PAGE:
It's not because the president is black, of course.
It's because those upstanding Americans who cheered as Barack Obama's predecessor rode roughshod over the constitution in his war on terror have found a new enthusiasm for a strict adherence to the US's supreme law. Specifically they're interested in a clause requiring the president to be born a natural born citizen (although that doesn't mean to say they're not still worried about Obama also being a secret Muslim).
A long brewing conspiracy theory has it that Barack Obama entered this world as a subject of the British crown in East Africa because his father was Kenyan. A Hawaii birth certificate and birth notices in the Honolulu press went some way to dampen down the feverish speculation when it first emerged during Obama's election campaign, driven by a handful of rightwingers who helped scupper John Kerry's bid for president.
But now the issue has returned with a vengeance driven in part by a high profile CNN presenter, rightwing talk radio and a video of a woman haranguing her Republican member of congress prompting her supporters to recite the Pledge of Allegiance. Now members of congress are sponsoring a bill to require all future presidential candidates to show their birth certificates.
At the heart of the supposed conspiracy is Obama's failure to produce a paper version of his birth certificate because Hawaii digitalised its original records some years ago and now provides a print out of the electronic record. That print out shows he was born in Honolulu in 1961, a fact that was verified again today by the state's health director, Dr Chiyome Fukino. He said: "I ... have seen the original vital records maintained on file by the Hawaii State Department of Health verifying Barack Hussein Obama was born in Hawaii and is a natural-born American citizen."
But that is not good enough for what has become known as the birther movement which would have the world believe that Obama was born in Kenya and smuggled in to the country by his American mother, or some variation on that theme.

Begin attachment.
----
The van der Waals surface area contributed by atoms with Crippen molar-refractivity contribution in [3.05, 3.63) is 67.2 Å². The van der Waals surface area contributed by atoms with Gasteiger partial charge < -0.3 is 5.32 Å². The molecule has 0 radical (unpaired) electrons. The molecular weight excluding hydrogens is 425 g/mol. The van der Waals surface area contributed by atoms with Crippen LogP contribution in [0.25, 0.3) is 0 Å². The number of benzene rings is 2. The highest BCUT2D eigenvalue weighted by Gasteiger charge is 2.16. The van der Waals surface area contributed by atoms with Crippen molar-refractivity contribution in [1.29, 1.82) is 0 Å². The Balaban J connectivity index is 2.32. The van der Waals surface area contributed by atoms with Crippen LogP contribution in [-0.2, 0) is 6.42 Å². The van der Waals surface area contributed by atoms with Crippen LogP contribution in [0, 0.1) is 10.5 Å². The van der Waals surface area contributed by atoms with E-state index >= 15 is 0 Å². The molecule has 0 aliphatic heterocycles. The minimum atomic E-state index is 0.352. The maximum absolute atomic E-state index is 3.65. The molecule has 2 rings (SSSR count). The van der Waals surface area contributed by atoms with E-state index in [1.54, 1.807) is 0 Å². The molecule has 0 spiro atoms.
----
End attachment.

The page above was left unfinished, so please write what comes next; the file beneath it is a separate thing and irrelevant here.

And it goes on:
In recent days the issue has been fired up again by television and radio. The CNN news presenter, Lou Dobbs, who is openly hostile to the new administration, drew attention when he told viewers that the question of Obama's place of birth "hasn't been dealt with". The influential right wing talk show host, Rush Limbaugh, told listeners last week that the president ‚ "has yet to have to prove that he's a citizen".
But the real impact has been a video that has garnered hundreds of thousands of hits on the web. It shows a Republican congressman, Mike Castle, addressing a town hall meeting on health care in Delaware last month when a woman suddenly stands up waving a bunch of papers. She says this is her birth certificate and demands to see the president's. "He is not an American citizen, he is a citizen of Kenya," she shouts to applause from others in the audience. Castle insists that Obama was indeed born an American. The crowd boos. As the congressman tries to change the subject, the woman suddenly demands everyone recites the Pledge of Allegiance. The entire hall stands, faces the US flag, place their right hand on their hearts and begins reciting the pledge.
The encounter was a warning to Republican officials how far the conspiracy theory has permeated parts of their party. The incident reflected an undercurrent of suspicion about Obama among those who see him as somehow un-American because of his politics or race, aside from the theory that he is a secret Muslim because his middle name is Hussein. Other Republicans have taken note: Ten members of Congress are sponsoring legislation to force future presidential candidates to find their birth certificates - widely seen as a tacit endorsement of the conspiracy theorists.